Pregnancy news, 07/06/2017
A study by the National Institutes of Health has found that children born to mothers who drank an artificially sweetened (diet) drink every day during pregnancy were nearly twice as likely to be overweight by the age of 7.
They were also 60 per cent more likely to have a high birth weight, compared to children born to women who drank only water.
The study compared women with gestational diabetes who drank artificially sweetened (diet) drinks, sugary drinks and water during their pregnancy.
Women who drank water instead of diet drinks decreased the risk of their child becoming obese by 17 per cent.
Cuilin Zhang, the study’s senior author says,
‘Our findings suggest that artificially sweetened beverages during pregnancy are not likely to be any better at reducing the risk for later childhood obesity than sugar-sweetened beverages.
‘Not surprisingly, we also observed that children born to women who drank water instead of sweetened beverages were less likely to be obese by age 7.’
The study authors suggest that as the volume of amniotic fluid increases, pregnant women tend to increase their intake of fluids. To avoid extra calories, many pregnant women replace sugar-sweetened drinks and juices with diet drinks that contain artificial sweeteners.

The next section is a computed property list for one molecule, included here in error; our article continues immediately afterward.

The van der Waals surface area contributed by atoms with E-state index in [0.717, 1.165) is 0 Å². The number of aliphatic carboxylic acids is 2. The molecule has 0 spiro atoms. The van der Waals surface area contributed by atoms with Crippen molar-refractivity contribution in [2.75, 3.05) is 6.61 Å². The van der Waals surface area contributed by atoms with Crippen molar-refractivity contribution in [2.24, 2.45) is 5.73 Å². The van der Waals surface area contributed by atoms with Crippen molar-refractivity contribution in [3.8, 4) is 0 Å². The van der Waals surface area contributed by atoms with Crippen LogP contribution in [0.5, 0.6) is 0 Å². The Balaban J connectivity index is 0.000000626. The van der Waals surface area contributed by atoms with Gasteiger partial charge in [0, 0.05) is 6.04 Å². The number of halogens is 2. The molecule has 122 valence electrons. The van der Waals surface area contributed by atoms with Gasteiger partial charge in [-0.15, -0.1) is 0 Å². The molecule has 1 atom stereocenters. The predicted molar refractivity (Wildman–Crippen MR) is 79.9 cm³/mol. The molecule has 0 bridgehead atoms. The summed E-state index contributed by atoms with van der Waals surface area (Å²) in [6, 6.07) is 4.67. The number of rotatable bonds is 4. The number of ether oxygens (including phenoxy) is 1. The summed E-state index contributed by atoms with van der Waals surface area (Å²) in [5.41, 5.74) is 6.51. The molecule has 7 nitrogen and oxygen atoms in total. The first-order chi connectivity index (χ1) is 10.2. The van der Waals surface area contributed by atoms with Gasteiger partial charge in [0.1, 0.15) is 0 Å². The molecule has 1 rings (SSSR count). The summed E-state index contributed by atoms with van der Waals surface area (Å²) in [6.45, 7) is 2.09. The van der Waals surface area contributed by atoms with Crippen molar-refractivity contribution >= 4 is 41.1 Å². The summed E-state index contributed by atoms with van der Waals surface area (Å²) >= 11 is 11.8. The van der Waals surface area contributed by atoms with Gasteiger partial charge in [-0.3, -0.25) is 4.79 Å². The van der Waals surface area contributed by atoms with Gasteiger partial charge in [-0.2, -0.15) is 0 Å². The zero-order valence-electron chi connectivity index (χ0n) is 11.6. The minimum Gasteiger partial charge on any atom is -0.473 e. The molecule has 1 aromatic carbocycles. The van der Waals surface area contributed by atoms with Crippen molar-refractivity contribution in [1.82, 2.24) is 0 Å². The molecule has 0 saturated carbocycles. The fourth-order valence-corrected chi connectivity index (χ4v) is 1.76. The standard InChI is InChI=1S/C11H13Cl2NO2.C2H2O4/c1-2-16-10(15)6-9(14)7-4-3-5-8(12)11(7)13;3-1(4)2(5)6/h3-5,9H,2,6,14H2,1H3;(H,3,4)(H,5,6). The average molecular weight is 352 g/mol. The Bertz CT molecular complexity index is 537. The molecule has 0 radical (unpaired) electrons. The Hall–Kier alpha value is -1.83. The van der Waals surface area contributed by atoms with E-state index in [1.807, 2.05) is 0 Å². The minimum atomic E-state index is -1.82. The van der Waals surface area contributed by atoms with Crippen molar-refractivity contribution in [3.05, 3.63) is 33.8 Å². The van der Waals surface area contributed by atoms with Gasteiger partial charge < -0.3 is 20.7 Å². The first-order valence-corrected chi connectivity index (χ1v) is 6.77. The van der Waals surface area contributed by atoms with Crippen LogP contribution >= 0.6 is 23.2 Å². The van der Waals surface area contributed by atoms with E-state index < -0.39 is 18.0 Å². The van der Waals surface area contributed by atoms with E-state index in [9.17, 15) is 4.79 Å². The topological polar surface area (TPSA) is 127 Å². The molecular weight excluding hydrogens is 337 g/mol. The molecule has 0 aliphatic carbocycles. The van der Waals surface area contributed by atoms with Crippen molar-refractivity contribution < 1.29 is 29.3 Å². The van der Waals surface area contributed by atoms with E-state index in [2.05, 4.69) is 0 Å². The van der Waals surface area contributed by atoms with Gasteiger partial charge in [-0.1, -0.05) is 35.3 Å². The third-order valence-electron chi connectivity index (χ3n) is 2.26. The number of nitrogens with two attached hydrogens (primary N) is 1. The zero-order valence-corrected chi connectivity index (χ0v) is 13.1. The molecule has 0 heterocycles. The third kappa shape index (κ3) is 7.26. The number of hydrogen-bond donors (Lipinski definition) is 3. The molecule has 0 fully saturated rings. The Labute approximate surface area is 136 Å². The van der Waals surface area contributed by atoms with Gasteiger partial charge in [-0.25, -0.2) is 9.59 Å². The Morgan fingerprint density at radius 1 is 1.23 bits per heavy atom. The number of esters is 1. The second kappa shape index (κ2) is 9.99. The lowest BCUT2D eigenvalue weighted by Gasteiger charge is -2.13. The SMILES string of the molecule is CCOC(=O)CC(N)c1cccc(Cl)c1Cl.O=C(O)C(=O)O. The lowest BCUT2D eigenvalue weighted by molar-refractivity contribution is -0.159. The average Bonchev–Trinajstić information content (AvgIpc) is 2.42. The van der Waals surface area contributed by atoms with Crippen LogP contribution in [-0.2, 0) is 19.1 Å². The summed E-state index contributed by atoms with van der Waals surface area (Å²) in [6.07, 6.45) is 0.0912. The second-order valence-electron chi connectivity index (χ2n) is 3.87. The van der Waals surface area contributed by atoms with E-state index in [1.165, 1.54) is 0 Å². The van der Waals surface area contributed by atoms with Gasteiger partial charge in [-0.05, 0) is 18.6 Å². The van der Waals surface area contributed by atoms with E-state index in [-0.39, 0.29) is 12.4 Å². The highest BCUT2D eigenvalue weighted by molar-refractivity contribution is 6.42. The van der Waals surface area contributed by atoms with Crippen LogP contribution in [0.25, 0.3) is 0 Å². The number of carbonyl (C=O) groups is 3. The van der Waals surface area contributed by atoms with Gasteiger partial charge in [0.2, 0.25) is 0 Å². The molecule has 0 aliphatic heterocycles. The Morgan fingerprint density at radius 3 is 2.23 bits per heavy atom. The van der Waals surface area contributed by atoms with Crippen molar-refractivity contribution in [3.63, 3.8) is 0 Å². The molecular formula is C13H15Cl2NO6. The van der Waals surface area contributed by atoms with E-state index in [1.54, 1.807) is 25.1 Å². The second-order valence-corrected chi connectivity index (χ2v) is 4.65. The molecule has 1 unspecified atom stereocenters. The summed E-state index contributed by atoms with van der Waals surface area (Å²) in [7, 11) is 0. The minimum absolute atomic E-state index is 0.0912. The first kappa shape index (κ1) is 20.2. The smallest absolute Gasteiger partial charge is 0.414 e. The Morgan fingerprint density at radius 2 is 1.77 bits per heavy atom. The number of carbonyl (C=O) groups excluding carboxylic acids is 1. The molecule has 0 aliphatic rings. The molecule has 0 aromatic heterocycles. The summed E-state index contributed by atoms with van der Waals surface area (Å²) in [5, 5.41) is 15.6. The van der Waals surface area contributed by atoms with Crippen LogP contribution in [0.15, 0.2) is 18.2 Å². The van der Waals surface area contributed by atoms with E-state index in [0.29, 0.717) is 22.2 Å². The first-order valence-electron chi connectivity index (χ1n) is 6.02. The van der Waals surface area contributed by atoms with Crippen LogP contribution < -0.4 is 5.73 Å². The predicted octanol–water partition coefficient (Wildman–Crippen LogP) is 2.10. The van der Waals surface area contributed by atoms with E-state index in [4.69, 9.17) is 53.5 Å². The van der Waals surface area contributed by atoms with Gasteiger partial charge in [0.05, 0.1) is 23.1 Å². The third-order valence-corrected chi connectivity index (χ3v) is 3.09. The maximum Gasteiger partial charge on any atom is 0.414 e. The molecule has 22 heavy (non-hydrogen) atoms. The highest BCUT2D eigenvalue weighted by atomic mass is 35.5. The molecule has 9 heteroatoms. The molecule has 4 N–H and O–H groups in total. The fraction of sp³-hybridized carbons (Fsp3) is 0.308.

Researchers found that there was no advantage to drinking a diet beverage over a sugar-sweetened beverage as children born to both groups were equally likely to be overweight or obese.
Childhood obesity is known to increase the risk of health problems in later life, such as diabetes, heart disease, stroke and some cancers.
We suggest that instead of drinking fizzy drinks, squash, energy drinks, cordials and fruit juice during pregnancy, to try:
- Still, sparkling or tap water
- Fruit or herbal tea
- Semi-skimmed or skimmed milk
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